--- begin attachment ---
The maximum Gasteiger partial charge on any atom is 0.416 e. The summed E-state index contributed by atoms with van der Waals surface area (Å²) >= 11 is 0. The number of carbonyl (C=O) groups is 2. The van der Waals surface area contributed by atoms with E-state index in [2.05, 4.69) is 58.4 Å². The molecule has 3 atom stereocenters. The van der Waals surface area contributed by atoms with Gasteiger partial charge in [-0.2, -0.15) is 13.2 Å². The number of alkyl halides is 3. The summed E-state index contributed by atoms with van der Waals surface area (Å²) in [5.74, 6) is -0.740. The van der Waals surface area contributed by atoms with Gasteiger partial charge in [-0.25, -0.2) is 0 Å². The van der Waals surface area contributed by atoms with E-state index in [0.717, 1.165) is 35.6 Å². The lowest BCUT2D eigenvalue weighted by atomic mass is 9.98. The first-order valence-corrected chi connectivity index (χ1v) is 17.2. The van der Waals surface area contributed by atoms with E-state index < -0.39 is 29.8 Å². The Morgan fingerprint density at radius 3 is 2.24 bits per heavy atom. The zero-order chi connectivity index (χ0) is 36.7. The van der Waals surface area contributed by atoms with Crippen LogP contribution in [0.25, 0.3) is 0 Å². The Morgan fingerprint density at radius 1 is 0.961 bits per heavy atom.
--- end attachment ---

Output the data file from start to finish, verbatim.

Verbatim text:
The maximum Gasteiger partial charge on any atom is 0.416 e. The summed E-state index contributed by atoms with van der Waals surface area (Å²) >= 11 is 0. The number of carbonyl (C=O) groups is 2. The van der Waals surface area contributed by atoms with E-state index in [2.05, 4.69) is 58.4 Å². The molecule has 3 atom stereocenters. The van der Waals surface area contributed by atoms with Gasteiger partial charge in [-0.2, -0.15) is 13.2 Å². The number of alkyl halides is 3. The summed E-state index contributed by atoms with van der Waals surface area (Å²) in [5.74, 6) is -0.740. The van der Waals surface area contributed by atoms with Gasteiger partial charge in [-0.25, -0.2) is 0 Å². The van der Waals surface area contributed by atoms with E-state index in [0.717, 1.165) is 35.6 Å². The lowest BCUT2D eigenvalue weighted by atomic mass is 9.98. The first-order valence-corrected chi connectivity index (χ1v) is 17.2. The van der Waals surface area contributed by atoms with E-state index < -0.39 is 29.8 Å². The Morgan fingerprint density at radius 3 is 2.24 bits per heavy atom. The zero-order chi connectivity index (χ0) is 36.7. The van der Waals surface area contributed by atoms with Crippen LogP contribution in [0.25, 0.3) is 0 Å². The Morgan fingerprint density at radius 1 is 0.961 bits per heavy atom.